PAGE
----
I purchased two MKR WiFi 1010 boards where the first one had a wifi signal strength issue and the other one doesn't show up under ports on my MacBook Pro 16". I tried installing hourly/beta builds for the arduino app and arduino IDE. I tried 6 different usb cables and bought new ones from Amazon with USB-A and USB-C connectors, switching usb ports on the laptop. None of them works with the second MKR WiFi 1010 board - the first one did work but had the wifi issue.
The board lights up correctly when plugging it in, but it does not show up under ports at all. I even tried it with a windows desktop pc where it did not show up as well. Anyone any ideas? Is there anything else I can try?
Have you tried double tapping the reset button two times in quick succession?
This should put the board into bootloader mode. From there you should be able select the bootloader COM port from the Arduino IDE (Tools->Port->COMx) and upload as normal.
Hey there. Thanks for the reply. Yes I did try that and the built in led starts pulsing, but it still doesnt show up.
@unisonmuc Try and install the Arduino SAMD Boards package core for the board, see www.arduino.cc/en/Guide/Cores. Use a good quality data USB cable and do not use a USB hub or USB 3.0 port.
@Dozie I did install the Arduino SAMD Boards and also tried uninstalling and reinstalling them - no luck. Are the USB type C ports on a 16" MacBook Pro USB3.0? i tried tons of cables and bought new ones as well with none of them working. Is there any recommendation on what type of cable/manufacturer/plug type works best?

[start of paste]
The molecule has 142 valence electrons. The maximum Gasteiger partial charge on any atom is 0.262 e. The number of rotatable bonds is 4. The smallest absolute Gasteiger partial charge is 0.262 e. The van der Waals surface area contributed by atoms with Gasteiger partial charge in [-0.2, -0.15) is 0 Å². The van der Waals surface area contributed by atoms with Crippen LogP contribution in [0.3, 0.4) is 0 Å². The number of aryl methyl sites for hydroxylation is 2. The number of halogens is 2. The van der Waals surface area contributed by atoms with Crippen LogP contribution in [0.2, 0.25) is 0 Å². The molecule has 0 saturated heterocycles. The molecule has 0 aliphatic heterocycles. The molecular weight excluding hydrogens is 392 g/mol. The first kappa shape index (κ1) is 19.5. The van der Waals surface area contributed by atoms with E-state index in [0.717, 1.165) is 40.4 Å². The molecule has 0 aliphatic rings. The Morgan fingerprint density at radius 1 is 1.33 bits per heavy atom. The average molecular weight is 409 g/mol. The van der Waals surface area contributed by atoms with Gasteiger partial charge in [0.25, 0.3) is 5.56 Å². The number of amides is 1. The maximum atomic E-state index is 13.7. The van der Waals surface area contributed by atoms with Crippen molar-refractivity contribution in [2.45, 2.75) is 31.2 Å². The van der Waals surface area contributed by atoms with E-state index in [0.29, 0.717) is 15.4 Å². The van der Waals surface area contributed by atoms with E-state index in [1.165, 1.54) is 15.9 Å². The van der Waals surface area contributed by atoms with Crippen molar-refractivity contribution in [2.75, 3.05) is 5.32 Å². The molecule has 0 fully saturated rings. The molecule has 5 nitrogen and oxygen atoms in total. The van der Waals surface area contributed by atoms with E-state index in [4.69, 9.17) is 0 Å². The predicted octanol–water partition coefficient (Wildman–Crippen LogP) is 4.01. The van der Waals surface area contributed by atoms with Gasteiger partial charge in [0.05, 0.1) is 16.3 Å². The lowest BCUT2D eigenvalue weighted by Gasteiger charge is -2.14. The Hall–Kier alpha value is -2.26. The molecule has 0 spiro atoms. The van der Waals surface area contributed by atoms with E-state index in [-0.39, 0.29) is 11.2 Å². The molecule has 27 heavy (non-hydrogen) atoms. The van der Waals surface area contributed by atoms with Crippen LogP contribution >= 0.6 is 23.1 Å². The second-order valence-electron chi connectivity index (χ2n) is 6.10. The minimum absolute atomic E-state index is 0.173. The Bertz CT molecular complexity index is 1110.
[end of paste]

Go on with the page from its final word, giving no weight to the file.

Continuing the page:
Use a good quality data USB cable and do not use a USB hub or USB 3.0 port.
With a good data cable, try the step below:
Put your board in bootloader mode by double tapping the rest button (the onboard L LED will fade in and out slowly). While it is in this mode, upload an example sketch from the IDE, say BlinkLED into it, if upload is successful, then tap the rest button once afterwards to exit the bootloader mode.
Now upload the same sample code normally to the board without double tapping the reset button, if successful, your board can now be programed with your own code normally.
Note: do not use your own code when the board is in bootloader mode.
I went through different 10 USB cables by now and testing it on both my Mac and Windows PC.
Putting the board in bootloader made the LED fade, but when trying to upload a sketch it failed with the error message that no board is detected. What was interesting is that the USB port on the Arduino was sitting slightly tilted to the left, which was not the case with my first MKR1010.
I ended up returning the board and ordering a new one. Hopefully it works out this time, but so far 2/2 MKR 1010 boards failed for me.
Got my replacement board. Everything works perfectly now with a replacement board. My experience with the MKR 1010 is that I had two defective boards. My advice to everyone with problems is: get a good usb cable and don't waste too much time on troubleshooting since they seem to have issues quite often in my case.
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